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  • Oral dextrose gel to improve survival in less vigorous newborn triplet lambs: a randomised controlled trial

    Hegarty, Joanne; Harding, Jane; Oliver, Mark; Gamble, Gregory; Dickson, JL; Chase, G; Jaquiery, Anne (2016-10-23)

    Journal article
    The University of Auckland Library

    Triplet lambs have reduced survival and most deaths occur due to starvation and exposure, but there are a few simple and safe interventions. We hypothesised that buccal dextrose gel would increase blood glucose concentration, vigour, survival and early feeding in less vigorous triplet lambs. Triplet lambs meeting criteria for decreased vigour were randomised to 40% dextrose or placebo gel 1???mL/kg via the buccal mucosa at 1 hour of age. Primary outcome was survival at 3 hours. An additional study exploring the effect of gel on interstitial glucose concentrations was assessed by continuous glucose monitoring in twin lambs. Lambs randomised to dextrose gel did not have higher blood glucose concentrations or better survival than those randomised to placebo. Low temperature at 1 hour after birth, rather than birthweight or blood glucose concentrations, was associated with decreased survival. Interventions to address hypothermia rather than hypoglycaemia may be most effective in improving survival in less vigorous triplet lambs.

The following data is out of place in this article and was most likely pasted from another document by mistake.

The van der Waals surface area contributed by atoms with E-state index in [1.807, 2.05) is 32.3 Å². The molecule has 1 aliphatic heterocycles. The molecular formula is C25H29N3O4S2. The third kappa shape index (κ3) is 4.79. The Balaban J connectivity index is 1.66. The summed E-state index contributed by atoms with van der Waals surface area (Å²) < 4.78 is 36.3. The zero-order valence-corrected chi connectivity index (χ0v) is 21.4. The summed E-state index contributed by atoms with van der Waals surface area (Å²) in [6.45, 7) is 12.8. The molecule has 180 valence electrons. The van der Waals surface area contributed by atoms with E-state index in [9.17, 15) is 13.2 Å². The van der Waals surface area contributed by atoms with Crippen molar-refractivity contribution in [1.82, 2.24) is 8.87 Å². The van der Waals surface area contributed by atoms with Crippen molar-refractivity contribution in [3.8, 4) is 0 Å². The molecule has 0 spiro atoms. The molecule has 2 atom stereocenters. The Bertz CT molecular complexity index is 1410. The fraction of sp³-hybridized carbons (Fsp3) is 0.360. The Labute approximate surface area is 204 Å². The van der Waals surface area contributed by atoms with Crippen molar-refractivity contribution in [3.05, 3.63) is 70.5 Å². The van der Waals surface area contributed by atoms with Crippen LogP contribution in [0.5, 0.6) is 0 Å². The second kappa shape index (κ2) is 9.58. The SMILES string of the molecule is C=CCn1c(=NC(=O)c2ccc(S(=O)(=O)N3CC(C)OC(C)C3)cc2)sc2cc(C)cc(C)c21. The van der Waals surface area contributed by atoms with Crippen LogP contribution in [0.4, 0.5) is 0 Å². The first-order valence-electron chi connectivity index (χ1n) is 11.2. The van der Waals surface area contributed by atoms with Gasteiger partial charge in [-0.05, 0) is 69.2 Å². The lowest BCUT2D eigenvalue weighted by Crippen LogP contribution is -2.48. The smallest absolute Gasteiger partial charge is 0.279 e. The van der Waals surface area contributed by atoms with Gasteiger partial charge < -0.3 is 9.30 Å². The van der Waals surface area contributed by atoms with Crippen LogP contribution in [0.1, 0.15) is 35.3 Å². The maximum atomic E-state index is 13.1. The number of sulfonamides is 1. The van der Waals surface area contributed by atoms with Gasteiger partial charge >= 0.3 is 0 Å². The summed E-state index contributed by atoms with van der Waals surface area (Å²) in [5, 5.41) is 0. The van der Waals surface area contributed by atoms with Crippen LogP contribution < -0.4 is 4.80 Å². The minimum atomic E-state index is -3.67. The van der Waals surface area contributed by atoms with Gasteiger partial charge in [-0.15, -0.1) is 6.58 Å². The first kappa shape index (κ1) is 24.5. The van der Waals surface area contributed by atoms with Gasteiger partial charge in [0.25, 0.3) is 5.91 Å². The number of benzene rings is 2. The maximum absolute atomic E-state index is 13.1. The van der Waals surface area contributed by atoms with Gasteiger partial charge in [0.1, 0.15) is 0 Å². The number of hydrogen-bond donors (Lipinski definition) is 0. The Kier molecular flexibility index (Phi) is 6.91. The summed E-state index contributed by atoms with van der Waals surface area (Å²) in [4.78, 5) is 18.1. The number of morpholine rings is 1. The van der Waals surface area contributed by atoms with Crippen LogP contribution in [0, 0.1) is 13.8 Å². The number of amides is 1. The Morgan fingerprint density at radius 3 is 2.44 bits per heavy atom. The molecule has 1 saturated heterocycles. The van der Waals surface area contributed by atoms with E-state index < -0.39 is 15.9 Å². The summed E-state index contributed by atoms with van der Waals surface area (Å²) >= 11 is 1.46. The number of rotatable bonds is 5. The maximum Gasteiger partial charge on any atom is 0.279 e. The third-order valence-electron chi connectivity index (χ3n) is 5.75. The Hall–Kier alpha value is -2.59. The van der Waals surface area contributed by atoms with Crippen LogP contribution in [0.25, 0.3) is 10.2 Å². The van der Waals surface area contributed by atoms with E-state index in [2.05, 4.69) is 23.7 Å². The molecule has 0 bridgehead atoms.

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  • Maternal undernutrition and endocrine development

    Harding, Jane; Behrensdorf Derraik, Jose; Bloomfield, Francis (2010)

    Journal article
    The University of Auckland Library